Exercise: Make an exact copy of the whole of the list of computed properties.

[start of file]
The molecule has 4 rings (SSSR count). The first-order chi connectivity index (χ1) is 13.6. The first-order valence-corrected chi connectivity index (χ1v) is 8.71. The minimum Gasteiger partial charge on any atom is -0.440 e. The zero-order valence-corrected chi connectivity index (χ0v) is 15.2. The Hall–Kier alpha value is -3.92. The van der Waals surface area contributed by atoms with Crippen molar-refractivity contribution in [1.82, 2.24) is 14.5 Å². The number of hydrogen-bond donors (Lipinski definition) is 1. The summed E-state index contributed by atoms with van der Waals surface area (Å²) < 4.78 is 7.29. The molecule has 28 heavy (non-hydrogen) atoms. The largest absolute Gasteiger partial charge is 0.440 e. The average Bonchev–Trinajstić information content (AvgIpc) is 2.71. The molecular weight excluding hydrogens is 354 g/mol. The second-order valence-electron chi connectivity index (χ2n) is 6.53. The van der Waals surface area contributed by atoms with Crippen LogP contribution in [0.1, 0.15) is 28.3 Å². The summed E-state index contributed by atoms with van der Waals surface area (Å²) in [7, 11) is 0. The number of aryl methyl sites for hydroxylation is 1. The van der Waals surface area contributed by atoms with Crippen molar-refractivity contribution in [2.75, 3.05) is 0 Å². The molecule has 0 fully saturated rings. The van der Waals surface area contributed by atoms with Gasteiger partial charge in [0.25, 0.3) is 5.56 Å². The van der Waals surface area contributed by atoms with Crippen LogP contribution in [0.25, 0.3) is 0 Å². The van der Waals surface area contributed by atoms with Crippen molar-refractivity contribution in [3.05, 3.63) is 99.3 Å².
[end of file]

The molecule has 4 rings (SSSR count). The first-order chi connectivity index (χ1) is 13.6. The first-order valence-corrected chi connectivity index (χ1v) is 8.71. The minimum Gasteiger partial charge on any atom is -0.440 e. The zero-order valence-corrected chi connectivity index (χ0v) is 15.2. The Hall–Kier alpha value is -3.92. The van der Waals surface area contributed by atoms with Crippen molar-refractivity contribution in [1.82, 2.24) is 14.5 Å². The number of hydrogen-bond donors (Lipinski definition) is 1. The summed E-state index contributed by atoms with van der Waals surface area (Å²) < 4.78 is 7.29. The molecule has 28 heavy (non-hydrogen) atoms. The largest absolute Gasteiger partial charge is 0.440 e. The average Bonchev–Trinajstić information content (AvgIpc) is 2.71. The molecular weight excluding hydrogens is 354 g/mol. The second-order valence-electron chi connectivity index (χ2n) is 6.53. The van der Waals surface area contributed by atoms with Crippen LogP contribution in [0.1, 0.15) is 28.3 Å². The summed E-state index contributed by atoms with van der Waals surface area (Å²) in [7, 11) is 0. The number of aryl methyl sites for hydroxylation is 1. The van der Waals surface area contributed by atoms with Crippen molar-refractivity contribution in [2.75, 3.05) is 0 Å². The molecule has 0 fully saturated rings. The van der Waals surface area contributed by atoms with Gasteiger partial charge in [0.25, 0.3) is 5.56 Å². The van der Waals surface area contributed by atoms with Crippen LogP contribution in [0.25, 0.3) is 0 Å². The van der Waals surface area contributed by atoms with Crippen molar-refractivity contribution in [3.05, 3.63) is 99.3 Å².